This year Pilgrim Theological College and United Theological College will be co-operating in the presentation of their respective units, "Uniting Church Theology and History" and "Uniting Church Studies" in mid-February (see dates below). Dr Damian Palmer and I will be leading the teaching, assisted by a variety of other presenters from various parts of the UCA. We'll be live-streaming into each others' classrooms and facilitating interaction between our respective cohorts of students.
We are very intentional about taking these units beyond being simply opportunities for denominational induction and/or enculturation. Instead, we are wanting to see them as a chance to explore the Uniting Church - its theology and history, its emerging identity, and its changing role and diverse places in Australian society and religion - as a topic of tertiary-level academic enquiry.
Relative to other 'mainline churches' (itself a designation which invites scrutiny), the UCA has a relatively short history. In many respects, and properly so, it is still a work in progress. Nevertheless, it has also now been around long enough to have generated significant amounts of critical reflection, commentary and debate. There is much to study and evaluate.
For logistical reasons we can only do four of the five days together. The fifth day will be in our separate cohorts exploring slightly distinct themes. On those first four days we'll cover the UCA's historical and theological roots, the content and status of its Basis of Union, and the various church-shaping debates and decisions about:
- women's ordination;
- being a multicultural/intercultural church
- its colonial entanglements, the covenant with the Uniting Aboriginal and Islander Christian Congress and the adoption of the 'Revised Preamble';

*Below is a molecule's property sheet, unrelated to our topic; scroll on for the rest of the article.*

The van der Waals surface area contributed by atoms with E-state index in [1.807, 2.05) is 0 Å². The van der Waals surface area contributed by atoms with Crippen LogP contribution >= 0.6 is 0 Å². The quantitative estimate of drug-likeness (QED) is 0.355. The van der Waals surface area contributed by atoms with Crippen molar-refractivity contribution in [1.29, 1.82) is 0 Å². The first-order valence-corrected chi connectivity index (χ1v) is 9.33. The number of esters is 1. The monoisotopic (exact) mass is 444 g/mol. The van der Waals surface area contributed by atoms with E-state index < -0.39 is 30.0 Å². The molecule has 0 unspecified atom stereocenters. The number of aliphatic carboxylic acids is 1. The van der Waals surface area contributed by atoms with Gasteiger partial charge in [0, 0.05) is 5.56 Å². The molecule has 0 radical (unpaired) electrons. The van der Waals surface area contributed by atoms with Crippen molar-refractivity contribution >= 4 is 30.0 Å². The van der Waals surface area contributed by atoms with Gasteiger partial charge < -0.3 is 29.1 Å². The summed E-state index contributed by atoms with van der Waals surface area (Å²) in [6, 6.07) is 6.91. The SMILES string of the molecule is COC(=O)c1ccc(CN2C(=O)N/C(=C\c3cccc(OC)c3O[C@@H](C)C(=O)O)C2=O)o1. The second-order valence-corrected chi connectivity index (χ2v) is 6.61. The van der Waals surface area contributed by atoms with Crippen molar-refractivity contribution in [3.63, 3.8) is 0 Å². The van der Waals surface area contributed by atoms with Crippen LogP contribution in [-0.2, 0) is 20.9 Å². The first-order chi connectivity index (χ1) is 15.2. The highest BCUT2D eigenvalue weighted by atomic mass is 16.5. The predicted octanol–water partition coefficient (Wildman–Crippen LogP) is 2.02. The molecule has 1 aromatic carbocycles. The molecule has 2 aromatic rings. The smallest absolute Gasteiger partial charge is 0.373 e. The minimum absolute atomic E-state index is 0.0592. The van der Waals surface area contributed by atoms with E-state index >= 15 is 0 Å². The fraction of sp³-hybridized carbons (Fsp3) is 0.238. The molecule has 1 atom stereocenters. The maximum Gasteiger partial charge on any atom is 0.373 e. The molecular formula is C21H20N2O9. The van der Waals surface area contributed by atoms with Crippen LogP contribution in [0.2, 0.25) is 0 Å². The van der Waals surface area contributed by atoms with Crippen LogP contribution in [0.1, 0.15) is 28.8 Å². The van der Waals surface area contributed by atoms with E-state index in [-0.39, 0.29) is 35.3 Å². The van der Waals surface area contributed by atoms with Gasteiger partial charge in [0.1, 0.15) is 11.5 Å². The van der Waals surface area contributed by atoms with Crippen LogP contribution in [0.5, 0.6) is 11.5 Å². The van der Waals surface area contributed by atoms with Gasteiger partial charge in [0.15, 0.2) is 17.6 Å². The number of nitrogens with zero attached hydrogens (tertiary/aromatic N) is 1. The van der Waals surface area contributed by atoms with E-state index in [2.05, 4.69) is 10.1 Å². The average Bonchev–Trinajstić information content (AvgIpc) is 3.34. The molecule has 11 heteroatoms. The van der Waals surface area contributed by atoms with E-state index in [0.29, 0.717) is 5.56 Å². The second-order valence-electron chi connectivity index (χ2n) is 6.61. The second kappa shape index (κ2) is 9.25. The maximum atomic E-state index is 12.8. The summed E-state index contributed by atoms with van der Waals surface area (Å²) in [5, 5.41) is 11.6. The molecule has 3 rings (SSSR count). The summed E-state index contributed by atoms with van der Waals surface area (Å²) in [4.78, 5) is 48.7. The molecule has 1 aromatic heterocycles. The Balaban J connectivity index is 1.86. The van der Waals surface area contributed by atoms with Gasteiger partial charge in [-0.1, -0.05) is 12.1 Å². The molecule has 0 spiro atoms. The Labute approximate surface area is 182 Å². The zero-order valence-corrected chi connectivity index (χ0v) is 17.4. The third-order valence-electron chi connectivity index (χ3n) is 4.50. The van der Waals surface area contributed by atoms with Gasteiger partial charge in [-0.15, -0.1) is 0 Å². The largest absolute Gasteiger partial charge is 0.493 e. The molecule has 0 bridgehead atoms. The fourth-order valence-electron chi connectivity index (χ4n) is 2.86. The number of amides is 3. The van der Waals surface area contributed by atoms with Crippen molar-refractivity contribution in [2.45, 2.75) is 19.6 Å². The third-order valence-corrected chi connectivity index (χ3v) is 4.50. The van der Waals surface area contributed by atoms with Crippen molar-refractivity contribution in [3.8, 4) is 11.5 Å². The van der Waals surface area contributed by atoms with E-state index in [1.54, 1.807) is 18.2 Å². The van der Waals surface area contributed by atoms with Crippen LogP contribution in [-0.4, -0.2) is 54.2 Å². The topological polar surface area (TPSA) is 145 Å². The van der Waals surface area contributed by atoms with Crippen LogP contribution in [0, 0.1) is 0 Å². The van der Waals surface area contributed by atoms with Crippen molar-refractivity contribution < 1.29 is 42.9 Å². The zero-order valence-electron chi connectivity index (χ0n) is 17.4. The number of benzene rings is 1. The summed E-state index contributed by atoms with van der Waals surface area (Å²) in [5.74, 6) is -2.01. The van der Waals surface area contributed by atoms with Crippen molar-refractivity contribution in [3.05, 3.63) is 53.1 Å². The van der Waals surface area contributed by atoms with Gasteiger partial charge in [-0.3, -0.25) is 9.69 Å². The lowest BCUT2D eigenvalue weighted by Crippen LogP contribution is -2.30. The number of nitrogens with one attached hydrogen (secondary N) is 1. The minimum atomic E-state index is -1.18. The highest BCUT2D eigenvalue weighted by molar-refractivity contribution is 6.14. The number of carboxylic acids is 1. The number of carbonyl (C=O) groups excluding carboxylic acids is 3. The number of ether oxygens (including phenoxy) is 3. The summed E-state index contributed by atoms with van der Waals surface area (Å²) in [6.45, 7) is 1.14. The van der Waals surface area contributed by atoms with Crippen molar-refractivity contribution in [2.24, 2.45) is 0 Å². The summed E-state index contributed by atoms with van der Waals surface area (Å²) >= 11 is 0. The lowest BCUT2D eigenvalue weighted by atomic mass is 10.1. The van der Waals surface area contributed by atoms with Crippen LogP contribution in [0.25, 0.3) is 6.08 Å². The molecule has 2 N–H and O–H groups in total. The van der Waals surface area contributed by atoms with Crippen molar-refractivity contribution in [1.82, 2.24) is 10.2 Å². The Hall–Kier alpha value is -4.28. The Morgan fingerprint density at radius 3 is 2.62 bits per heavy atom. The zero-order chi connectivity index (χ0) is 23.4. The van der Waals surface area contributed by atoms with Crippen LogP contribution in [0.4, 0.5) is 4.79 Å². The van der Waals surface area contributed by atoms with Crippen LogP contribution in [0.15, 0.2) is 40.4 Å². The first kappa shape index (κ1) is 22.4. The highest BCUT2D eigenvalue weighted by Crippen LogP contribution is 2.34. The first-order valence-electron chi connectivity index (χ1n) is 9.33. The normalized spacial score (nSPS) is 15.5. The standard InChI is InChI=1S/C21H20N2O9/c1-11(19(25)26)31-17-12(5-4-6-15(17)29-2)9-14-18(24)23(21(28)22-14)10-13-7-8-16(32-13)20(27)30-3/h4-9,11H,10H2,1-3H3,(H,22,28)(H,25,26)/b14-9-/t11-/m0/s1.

- sexual diversity and same-sex marriage;
- innovation and tradition in liturgy; and
- its profile in matters of social justice.
The following sketches the particular issues/questions/approaches we'll be exploring on the final day in the Parkville cohort.
1. The various histories of the Uniting Church
The UCA's history can be told in a wide variety of ways: telling the stories of its theological disputes, charting and interpreting its numerical decline; appropriating the multitude of local congregational histories; assembling the various academic publications of the UCA Historical Society or those which have marked the various anniversaries of the UCA. After canvassing some of these, this session will focus on William Emilsen's 2019 biography of Charles Harris,
a key early First Peoples' leader in the UCA. His story (as told by Emilsen) is powerful personal story, but indirectly it also tells a story of the hopes, achievements and failures of the UCA.
2. What is 'Uniting Church theology,' how is it produced and by whom, where is it found and what is it for?
In a formal sense, Uniting Church theology is that which is affirmed by the Assembly, the Council with "determining responsibility" in matters of doctrine (glossing over, for now, the distinction between theology and doctrine). Less formally, it is also what is preached by its preachers, articulated in its justice statements, and embodied in its mission etc. This session will explore the tensions and possibilities between these formal and informal theologies, noting how neither can be easily mapped by the frequently invoked but blunt and largely uniformative categories of 'liberal' and 'conservative.' There will be a special focus on what theology is actually for, noting the ways the different groups in the UCA (activists, pastors, deacons, preachers, community services, academics, administrators, and leaders - all of which categories being further differentiated by age, gender, culture) have different expectations of theology. Does the force of these diverse expectations shape the UCA's theological work? How does the UCA's theological work measure itself by the confession of Christ's lordship?